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Dabigatran: A New Chapter in Anticoagulation
Cardiovascular & Hematological Agents In Medicinal Chemistry
  • Shawn Ahmed
  • Vadim Levin, MD, Lehigh Valley Health Network
  • Robert F Malacoff, MD, FACC, Lehigh Valley Health Network
  • Matthew W Martinez, Lehigh Valley Health Network
Publication/Presentation Date
For the last 60 years warfarin has been the cornerstone for chronic anticoagulation in prevention of ischemic strokes and systemic embolization. Warfarin therapy has several limitations including frequent monitoring and various food and significant drug interactions, which make it a less than ideal chronic oral anticoagulant. The continued search for safe, effective, medications with predictable pharmacokinetic profiles has led to newer alternatives. Dabigatran is a potent reversible, competitive direct thrombin inhibitor which is available as the prodrug, Dabigatran etexilate. It was first approved in Europe and recently in October 2010, the US food and drug administration (FDA) has approved the use of this novel oral anticoagulation for prevention of stroke in those with non valvular atrial fibrillation. This review will cover the chemical structure, mechanism of action, pharmacokinetic profile, clinical trials, dosage, clinical implication and adverse effects of dabigatran.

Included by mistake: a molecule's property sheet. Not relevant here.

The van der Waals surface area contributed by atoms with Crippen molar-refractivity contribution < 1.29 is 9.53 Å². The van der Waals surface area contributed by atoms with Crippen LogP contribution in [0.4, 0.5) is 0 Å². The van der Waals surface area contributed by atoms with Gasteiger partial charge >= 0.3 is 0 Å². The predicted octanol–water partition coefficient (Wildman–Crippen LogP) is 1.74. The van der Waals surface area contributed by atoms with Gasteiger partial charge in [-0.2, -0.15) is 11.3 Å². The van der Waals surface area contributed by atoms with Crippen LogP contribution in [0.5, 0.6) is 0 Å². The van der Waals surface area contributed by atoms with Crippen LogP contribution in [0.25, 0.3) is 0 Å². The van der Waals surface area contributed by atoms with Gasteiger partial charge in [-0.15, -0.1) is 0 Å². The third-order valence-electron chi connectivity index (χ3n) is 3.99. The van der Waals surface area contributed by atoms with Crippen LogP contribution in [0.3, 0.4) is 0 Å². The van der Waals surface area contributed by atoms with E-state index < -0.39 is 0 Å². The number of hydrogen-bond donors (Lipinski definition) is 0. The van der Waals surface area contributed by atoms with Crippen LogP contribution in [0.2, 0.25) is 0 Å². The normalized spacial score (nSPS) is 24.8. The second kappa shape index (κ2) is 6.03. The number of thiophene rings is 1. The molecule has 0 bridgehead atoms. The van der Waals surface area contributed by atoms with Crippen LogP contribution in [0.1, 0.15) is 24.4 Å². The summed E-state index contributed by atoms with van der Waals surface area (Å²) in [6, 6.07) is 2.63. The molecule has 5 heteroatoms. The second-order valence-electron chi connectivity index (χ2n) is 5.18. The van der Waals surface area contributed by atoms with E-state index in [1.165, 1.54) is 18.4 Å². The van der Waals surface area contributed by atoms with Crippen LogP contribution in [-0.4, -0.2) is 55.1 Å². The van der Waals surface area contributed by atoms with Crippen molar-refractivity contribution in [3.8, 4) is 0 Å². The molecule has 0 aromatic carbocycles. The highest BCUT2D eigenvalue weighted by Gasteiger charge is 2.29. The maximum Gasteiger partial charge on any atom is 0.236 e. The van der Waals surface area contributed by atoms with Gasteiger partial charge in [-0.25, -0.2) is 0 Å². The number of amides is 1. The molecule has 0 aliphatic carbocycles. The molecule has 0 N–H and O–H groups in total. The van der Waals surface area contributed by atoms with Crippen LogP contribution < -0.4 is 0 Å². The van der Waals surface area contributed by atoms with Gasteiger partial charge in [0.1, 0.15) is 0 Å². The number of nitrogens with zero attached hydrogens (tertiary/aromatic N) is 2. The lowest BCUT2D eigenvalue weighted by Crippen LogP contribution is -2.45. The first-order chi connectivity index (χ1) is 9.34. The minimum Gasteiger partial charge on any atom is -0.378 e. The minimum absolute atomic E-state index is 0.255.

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Citation Information

Ahmed, S., Levin, V., Malacoff, R., & Martinez, M. W. (2012). Dabigatran: a new chapter in anticoagulation.Cardiovascular & Hematological Agents In Medicinal Chemistry, 10(2), 116-123.